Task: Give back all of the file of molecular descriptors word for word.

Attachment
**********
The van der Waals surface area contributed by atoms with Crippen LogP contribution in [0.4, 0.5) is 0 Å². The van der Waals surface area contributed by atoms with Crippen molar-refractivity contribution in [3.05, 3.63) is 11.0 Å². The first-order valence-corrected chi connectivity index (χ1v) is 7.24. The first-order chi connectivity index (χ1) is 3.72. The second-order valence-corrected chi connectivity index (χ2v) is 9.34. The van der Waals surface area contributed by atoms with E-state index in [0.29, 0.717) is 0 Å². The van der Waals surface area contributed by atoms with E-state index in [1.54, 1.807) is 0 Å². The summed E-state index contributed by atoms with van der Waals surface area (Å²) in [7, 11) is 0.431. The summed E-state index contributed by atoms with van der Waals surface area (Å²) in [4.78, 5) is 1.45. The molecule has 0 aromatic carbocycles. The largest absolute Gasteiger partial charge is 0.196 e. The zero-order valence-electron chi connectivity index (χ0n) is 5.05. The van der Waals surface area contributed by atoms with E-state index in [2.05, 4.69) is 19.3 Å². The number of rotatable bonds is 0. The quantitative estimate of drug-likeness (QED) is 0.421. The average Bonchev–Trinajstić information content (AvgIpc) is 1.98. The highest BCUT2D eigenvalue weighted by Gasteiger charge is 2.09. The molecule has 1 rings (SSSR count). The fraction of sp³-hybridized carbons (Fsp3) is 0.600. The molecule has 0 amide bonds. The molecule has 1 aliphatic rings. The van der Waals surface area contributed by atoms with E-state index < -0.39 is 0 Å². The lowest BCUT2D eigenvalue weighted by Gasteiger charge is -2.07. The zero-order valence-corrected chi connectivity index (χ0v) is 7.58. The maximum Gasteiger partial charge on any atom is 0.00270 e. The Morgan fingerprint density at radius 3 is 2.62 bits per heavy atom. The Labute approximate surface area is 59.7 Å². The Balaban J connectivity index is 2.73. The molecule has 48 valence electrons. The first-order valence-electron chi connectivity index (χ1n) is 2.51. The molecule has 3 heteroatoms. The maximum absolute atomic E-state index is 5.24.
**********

The van der Waals surface area contributed by atoms with Crippen LogP contribution in [0.4, 0.5) is 0 Å². The van der Waals surface area contributed by atoms with Crippen molar-refractivity contribution in [3.05, 3.63) is 11.0 Å². The first-order valence-corrected chi connectivity index (χ1v) is 7.24. The first-order chi connectivity index (χ1) is 3.72. The second-order valence-corrected chi connectivity index (χ2v) is 9.34. The van der Waals surface area contributed by atoms with E-state index in [0.29, 0.717) is 0 Å². The van der Waals surface area contributed by atoms with E-state index in [1.54, 1.807) is 0 Å². The summed E-state index contributed by atoms with van der Waals surface area (Å²) in [7, 11) is 0.431. The summed E-state index contributed by atoms with van der Waals surface area (Å²) in [4.78, 5) is 1.45. The molecule has 0 aromatic carbocycles. The largest absolute Gasteiger partial charge is 0.196 e. The zero-order valence-electron chi connectivity index (χ0n) is 5.05. The van der Waals surface area contributed by atoms with E-state index in [2.05, 4.69) is 19.3 Å². The number of rotatable bonds is 0. The quantitative estimate of drug-likeness (QED) is 0.421. The average Bonchev–Trinajstić information content (AvgIpc) is 1.98. The highest BCUT2D eigenvalue weighted by Gasteiger charge is 2.09. The molecule has 1 rings (SSSR count). The fraction of sp³-hybridized carbons (Fsp3) is 0.600. The molecule has 0 amide bonds. The molecule has 1 aliphatic rings. The van der Waals surface area contributed by atoms with E-state index < -0.39 is 0 Å². The lowest BCUT2D eigenvalue weighted by Gasteiger charge is -2.07. The zero-order valence-corrected chi connectivity index (χ0v) is 7.58. The maximum Gasteiger partial charge on any atom is 0.00270 e. The Morgan fingerprint density at radius 3 is 2.62 bits per heavy atom. The Labute approximate surface area is 59.7 Å². The Balaban J connectivity index is 2.73. The molecule has 48 valence electrons. The first-order valence-electron chi connectivity index (χ1n) is 2.51. The molecule has 3 heteroatoms. The maximum absolute atomic E-state index is 5.24.